Those three sentences express a fairly simple intent, but developing a program to implement this policy can involve considerable challenges if current permitting only considers water-quality criteria limits (i.e., Tier 1). Regulated activities that might degrade waters protected at the Tier 2 level–which are the vast majority, in most cases–must respond to the following questions:What is the nature of the project; what type of permit or authorization is needed?What pollutants will be discharged; what other impacts are expected?What is the current quality of the receiving water? How will water quality be changed by the proposed activity?How much degradation is allowable before Tier 2 reviews are required?Who determines “important economic or social development,” and how do they do it?What are “cost- effective and reasonable best management practices best management practices for nonpoint source control?”Figure 1 shows an overview of the antidegradation tiers. Note that as pollutant concentrations increase (downward on the left-side vertical axis), water quality decreases. Pristine “outstanding national resource waters” are protected at current Tier 3 quality levels (top), while other clean waters (Tier 2) can be degraded if “important economic and social development” results. No activities are allowed that degrade water quality below the minimum threshold criteria necessary to maintain existing beneficial uses (Tier 1).Assessing Baseline Water Quality and Estimating ImpactsObviously, some sort of assessment of existing or baseline water quality is necessary to determine whether or not a specific project (stormwater discharges, new or expanded wastewater treatment plant, animal feeding operation, etc.) will cause degradation to occur. Establishing baseline water quality, however, can be difficult. States have never had the resources to adequately and completely assess their surface waters and routinely survey fewer than half of their surface waters annually. Another difficult concept to define and operationalize is degradation itself. In the strictest sense, any lowering of water quality can be viewed as degradation, though it is recognized that some minimal level of degradation of even Tier 3 waters occurs whenever humans are active in a watershed. Federal and state agencies have generally defined degradation as consuming a certain portion of the available assimilative capacity (i.e., mixing potential) for a particular pollutant.For example, if the water-quality criteria for a particular pollutant is 10 milligrams per litermg/L and current concentrations of that pollutant in the water body now measures 5 milligrams per liter mg/L (i.e., cleaner than required), specific quantities of that pollutant could be added under Tier 1 until the concentration reached 10 milligrams per liter mg/L. However, Tier 2 protection requires that existing high levels of water quality be “maintained and protected” except under certain conditions. Some states are allowing new activities to consume a certain amount of the available assimilative capacity–5 to 30%–before concluding that an impermissible (Tier 2) amount of degradation has occurred, which triggers requirements for a socioeconomic review to justify the new discharge–and requirements that water-quality criteria not be violated (Tier 1 protection). For outstanding waters protected at the Tier 3 level, states often allow a minimal level of degradation as long as it’s not significant or permanent. Such an approach accommodates the construction of state park facilities, road maintenance, and so on while ensuring that long-term water quality is not affected.Another approach to antidegradation reviews involves a “water body-by-water body” approach for determining degradation. States initially believed that such an approach might be easier to implement, but now seem to be concluding that the water body-by-water body assessment and review procedure might be even more resource intensive than the traditional “pollutant-by-pollutant” approach described above. Although the water body-by-water body approach has not been completely clarified, the environmental community has indicated that quantifying the current and projected future conditions of a water body might require functional analyses of the entire watershed, including sediment transport processes, morphology, hydrology, biota, instream synergistic effects, and other parameters not considered in the pollutant-based approach. Some environmental groups have rejected the water body approach altogether. The Cumberland Chapter (KY) of the Sierra Club, in comments regarding EPA’s proposed antidegradation procedure for Kentucky, called the water body approach “unworkable– both conceptually and pragmatically.”In light of the uncertainties related to the water body-by-water body approach, many states have opted to use the pollutant-based review procedure, which allows assessments to be based only on the pollutants or factors related to the proposed discharge and the receiving waters.Stormwater Permit Program ConsiderationsStormwater permits are NPDES permits by definition. As noted previously, antidegradation reviews generally apply when a regulated entity seeks a permit or other authorization for a new or expanded discharge (i.e., commencement of an activity that may affect water quality). Assessing waters and tracking pollutant impacts to implement antidegradation programs for expanded stormwater discharges can be a resource-intensive pursuit. Several states are now upgrading and integrating their assessment, monitoring, and watershed modeling capabilities to implement antidegradation programs as part of their permitting and water-quality certification programs.For stormwater permits, states are moving to adopt antidegradation review procedures that allow permittees to forego rigorous pollutant-mixing analyses if activities are conducted under a general permit and follow a carefully prescribed and enforced menu of best management practices BMPs. BMPs–designed to reduce or eliminate adverse water-quality impacts from sediment, nutrients, bacteria, and other pollutants–can include erosion and sediment controls at new construction sites, upgraded septic systems, control of impervious surface runoff, and tighter overall soil and water conservation practices. In a recent decision on West Virginia’s antidegradation procedure, a federal court indicated that the BMP approach might be an acceptable way to implement antidegradation policies under general permit programs if the BMPs prevent degradation of water quality.However, environmental groups have indicated that if stormwater discharges significantly degrade water quality — such as in areas of new development — or if they cause violations of water-quality criteria, these groups will challenge activities proposed under stormwater permits by focusing on both antidegradation and TMDL issues. Given the recent federal court rulings on antidegradation, which support fairly narrow interpretations of the federal regulation, the incentive to ensure that new or expanded stormwater discharges do not adversely impact water quality has never been greater.What’s Next?States are slowly working through their policies, making upgrades, and developing implementation procedures where needed. Real or possible legal action has prompted Nevada, Colorado, Oregon, Washington, West Virginia, Pennsylvania, Arizona, Montana, Kentucky, and a handful of other states to deal with a number of wide-ranging issues in their program upgrades. States have also sought ways to enhance their antidegradation programs to further protect water quality.For example, several states maintain a “Tier 2.5” classification that protects relatively pristine waters that don’t qualify for the Tier 3 designation. While property owners in some Tier 2.5 watersheds have expressed concern that the “two-point-five” protective measures will prevent development of their property, others assert that the measures will help regional tourism and, recreation, boost property values, and preserve dwindling high-quality water resources. Sorting through such arguments is difficult, but a number of studies have confirmed that proximity to high-quality water resources increases land worth overall.Other issues vexing state officials relate to the sheer amount of work required to assess existing water quality, estimate impacts of a proposed new or expanded regulated activity, and then check up to see what really happens after the permit is issued and the activity commences. Some states are opting to share the monitoring burden with the regulated community, which is being required to shoulder additional environmental assessment and monitoring responsibilities for other programs as well. Some businesses have expanded their environmental impacts/analyses activities as part of internal efforts to initiate or maintain ISO 14000 environmental management systems (EMS), but for others the ongoing assessments are simply another transaction expense, another cost of doing business.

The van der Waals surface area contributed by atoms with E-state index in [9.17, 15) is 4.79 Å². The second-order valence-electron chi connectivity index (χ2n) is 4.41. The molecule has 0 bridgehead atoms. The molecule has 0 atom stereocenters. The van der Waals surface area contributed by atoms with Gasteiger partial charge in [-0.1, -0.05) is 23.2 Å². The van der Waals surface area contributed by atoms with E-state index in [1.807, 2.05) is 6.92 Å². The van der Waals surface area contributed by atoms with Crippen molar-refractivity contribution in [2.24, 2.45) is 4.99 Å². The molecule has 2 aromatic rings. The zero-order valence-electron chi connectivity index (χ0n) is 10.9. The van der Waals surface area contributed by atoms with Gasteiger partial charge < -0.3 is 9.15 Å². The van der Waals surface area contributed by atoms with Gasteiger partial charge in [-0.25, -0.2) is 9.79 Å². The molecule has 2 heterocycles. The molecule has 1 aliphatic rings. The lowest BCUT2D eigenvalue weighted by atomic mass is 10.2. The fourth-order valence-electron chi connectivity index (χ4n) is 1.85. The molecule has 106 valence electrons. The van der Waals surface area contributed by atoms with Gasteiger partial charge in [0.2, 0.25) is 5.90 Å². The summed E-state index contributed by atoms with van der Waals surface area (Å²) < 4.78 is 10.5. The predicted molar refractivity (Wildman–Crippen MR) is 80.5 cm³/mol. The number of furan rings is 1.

Ideally, the assessment and monitoring information collected by public agencies, private businesses, and trained environmental group members would be quality-controlled and fed into a system capable of generating watershed profiles and dynamic models that could be used to predict impacts under various scenarios. State and EPA water agency managers are pursuing such a system as part of a possible watershed-based NPDES permitting system, but tight budgets and poor integration among data collectors have kept progress somewhat measured. Many states are barely able to monitor and assess a third of their waters under current budget restraints, and relief seems distant at best.
One thing is certain, however: Antidegradation is not going away. The federal rules predate the Clean Water Act, and recent case law in US courts clearly indicates that the new focus on this old part of clean water law will remain on the radar screens of state water agency staffs for several years to come.